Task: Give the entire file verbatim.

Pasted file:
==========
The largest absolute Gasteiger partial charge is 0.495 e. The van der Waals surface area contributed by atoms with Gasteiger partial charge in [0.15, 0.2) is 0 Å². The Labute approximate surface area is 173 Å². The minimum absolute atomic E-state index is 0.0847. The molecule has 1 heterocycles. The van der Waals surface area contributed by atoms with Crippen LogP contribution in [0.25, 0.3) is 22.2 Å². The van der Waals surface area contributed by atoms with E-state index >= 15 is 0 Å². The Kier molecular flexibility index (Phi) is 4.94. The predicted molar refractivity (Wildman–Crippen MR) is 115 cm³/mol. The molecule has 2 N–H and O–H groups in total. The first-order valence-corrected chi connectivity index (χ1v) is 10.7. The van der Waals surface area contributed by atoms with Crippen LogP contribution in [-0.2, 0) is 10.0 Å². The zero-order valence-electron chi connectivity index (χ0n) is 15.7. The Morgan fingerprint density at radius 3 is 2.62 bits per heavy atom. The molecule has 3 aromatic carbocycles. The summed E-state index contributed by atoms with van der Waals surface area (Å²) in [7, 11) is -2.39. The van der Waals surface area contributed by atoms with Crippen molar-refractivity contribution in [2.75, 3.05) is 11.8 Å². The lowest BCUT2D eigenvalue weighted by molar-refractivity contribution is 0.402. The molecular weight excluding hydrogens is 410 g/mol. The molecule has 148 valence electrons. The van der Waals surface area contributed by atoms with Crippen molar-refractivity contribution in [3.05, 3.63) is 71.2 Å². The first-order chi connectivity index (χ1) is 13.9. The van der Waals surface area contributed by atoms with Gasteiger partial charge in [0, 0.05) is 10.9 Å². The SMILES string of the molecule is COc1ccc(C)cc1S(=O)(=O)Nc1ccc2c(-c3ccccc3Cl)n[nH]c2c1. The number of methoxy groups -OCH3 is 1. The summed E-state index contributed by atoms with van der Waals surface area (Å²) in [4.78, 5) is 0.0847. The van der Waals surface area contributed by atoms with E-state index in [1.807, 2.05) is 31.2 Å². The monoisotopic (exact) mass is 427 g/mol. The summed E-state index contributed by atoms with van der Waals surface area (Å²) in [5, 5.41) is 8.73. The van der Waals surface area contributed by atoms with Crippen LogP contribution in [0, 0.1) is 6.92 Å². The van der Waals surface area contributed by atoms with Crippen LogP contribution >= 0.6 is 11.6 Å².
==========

The largest absolute Gasteiger partial charge is 0.495 e. The van der Waals surface area contributed by atoms with Gasteiger partial charge in [0.15, 0.2) is 0 Å². The Labute approximate surface area is 173 Å². The minimum absolute atomic E-state index is 0.0847. The molecule has 1 heterocycles. The van der Waals surface area contributed by atoms with Crippen LogP contribution in [0.25, 0.3) is 22.2 Å². The van der Waals surface area contributed by atoms with E-state index >= 15 is 0 Å². The Kier molecular flexibility index (Phi) is 4.94. The predicted molar refractivity (Wildman–Crippen MR) is 115 cm³/mol. The molecule has 2 N–H and O–H groups in total. The first-order valence-corrected chi connectivity index (χ1v) is 10.7. The van der Waals surface area contributed by atoms with Crippen LogP contribution in [-0.2, 0) is 10.0 Å². The zero-order valence-electron chi connectivity index (χ0n) is 15.7. The Morgan fingerprint density at radius 3 is 2.62 bits per heavy atom. The molecule has 3 aromatic carbocycles. The summed E-state index contributed by atoms with van der Waals surface area (Å²) in [7, 11) is -2.39. The van der Waals surface area contributed by atoms with Crippen molar-refractivity contribution in [2.75, 3.05) is 11.8 Å². The lowest BCUT2D eigenvalue weighted by molar-refractivity contribution is 0.402. The molecular weight excluding hydrogens is 410 g/mol. The molecule has 148 valence electrons. The van der Waals surface area contributed by atoms with Crippen molar-refractivity contribution in [3.05, 3.63) is 71.2 Å². The first-order chi connectivity index (χ1) is 13.9. The van der Waals surface area contributed by atoms with Gasteiger partial charge in [0, 0.05) is 10.9 Å². The SMILES string of the molecule is COc1ccc(C)cc1S(=O)(=O)Nc1ccc2c(-c3ccccc3Cl)n[nH]c2c1. The number of methoxy groups -OCH3 is 1. The summed E-state index contributed by atoms with van der Waals surface area (Å²) in [4.78, 5) is 0.0847. The van der Waals surface area contributed by atoms with E-state index in [1.807, 2.05) is 31.2 Å². The monoisotopic (exact) mass is 427 g/mol. The summed E-state index contributed by atoms with van der Waals surface area (Å²) in [5, 5.41) is 8.73. The van der Waals surface area contributed by atoms with Crippen LogP contribution in [0, 0.1) is 6.92 Å². The van der Waals surface area contributed by atoms with Crippen LogP contribution >= 0.6 is 11.6 Å².